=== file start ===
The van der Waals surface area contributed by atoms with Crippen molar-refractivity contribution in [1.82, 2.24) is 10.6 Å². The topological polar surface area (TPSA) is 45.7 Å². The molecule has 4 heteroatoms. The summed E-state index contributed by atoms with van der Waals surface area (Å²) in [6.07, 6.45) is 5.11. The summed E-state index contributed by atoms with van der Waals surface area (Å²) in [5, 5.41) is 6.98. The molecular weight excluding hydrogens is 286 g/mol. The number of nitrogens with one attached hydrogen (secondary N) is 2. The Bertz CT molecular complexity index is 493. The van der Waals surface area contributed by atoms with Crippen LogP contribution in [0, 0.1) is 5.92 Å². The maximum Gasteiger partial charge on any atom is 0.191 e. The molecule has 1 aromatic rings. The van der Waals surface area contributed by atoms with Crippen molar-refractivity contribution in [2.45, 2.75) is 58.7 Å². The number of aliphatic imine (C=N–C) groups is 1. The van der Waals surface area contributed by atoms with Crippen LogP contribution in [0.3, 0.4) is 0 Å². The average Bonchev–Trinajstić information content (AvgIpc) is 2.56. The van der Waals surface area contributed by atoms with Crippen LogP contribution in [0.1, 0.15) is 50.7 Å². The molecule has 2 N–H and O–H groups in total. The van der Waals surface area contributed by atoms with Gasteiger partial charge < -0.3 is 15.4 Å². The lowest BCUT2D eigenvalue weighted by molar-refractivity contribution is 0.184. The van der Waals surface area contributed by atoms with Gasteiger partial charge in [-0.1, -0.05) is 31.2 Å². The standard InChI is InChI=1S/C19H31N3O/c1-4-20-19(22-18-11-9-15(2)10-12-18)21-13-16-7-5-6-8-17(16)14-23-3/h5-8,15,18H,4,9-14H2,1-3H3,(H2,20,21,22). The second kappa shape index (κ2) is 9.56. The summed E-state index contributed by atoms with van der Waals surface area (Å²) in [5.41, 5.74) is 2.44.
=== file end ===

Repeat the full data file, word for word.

The van der Waals surface area contributed by atoms with Crippen molar-refractivity contribution in [1.82, 2.24) is 10.6 Å². The topological polar surface area (TPSA) is 45.7 Å². The molecule has 4 heteroatoms. The summed E-state index contributed by atoms with van der Waals surface area (Å²) in [6.07, 6.45) is 5.11. The summed E-state index contributed by atoms with van der Waals surface area (Å²) in [5, 5.41) is 6.98. The molecular weight excluding hydrogens is 286 g/mol. The number of nitrogens with one attached hydrogen (secondary N) is 2. The Bertz CT molecular complexity index is 493. The van der Waals surface area contributed by atoms with Crippen LogP contribution in [0, 0.1) is 5.92 Å². The maximum Gasteiger partial charge on any atom is 0.191 e. The molecule has 1 aromatic rings. The van der Waals surface area contributed by atoms with Crippen molar-refractivity contribution in [2.45, 2.75) is 58.7 Å². The number of aliphatic imine (C=N–C) groups is 1. The van der Waals surface area contributed by atoms with Crippen LogP contribution in [0.3, 0.4) is 0 Å². The average Bonchev–Trinajstić information content (AvgIpc) is 2.56. The van der Waals surface area contributed by atoms with Crippen LogP contribution in [0.1, 0.15) is 50.7 Å². The molecule has 2 N–H and O–H groups in total. The van der Waals surface area contributed by atoms with Gasteiger partial charge < -0.3 is 15.4 Å². The lowest BCUT2D eigenvalue weighted by molar-refractivity contribution is 0.184. The van der Waals surface area contributed by atoms with Gasteiger partial charge in [-0.1, -0.05) is 31.2 Å². The standard InChI is InChI=1S/C19H31N3O/c1-4-20-19(22-18-11-9-15(2)10-12-18)21-13-16-7-5-6-8-17(16)14-23-3/h5-8,15,18H,4,9-14H2,1-3H3,(H2,20,21,22). The second kappa shape index (κ2) is 9.56. The summed E-state index contributed by atoms with van der Waals surface area (Å²) in [5.41, 5.74) is 2.44.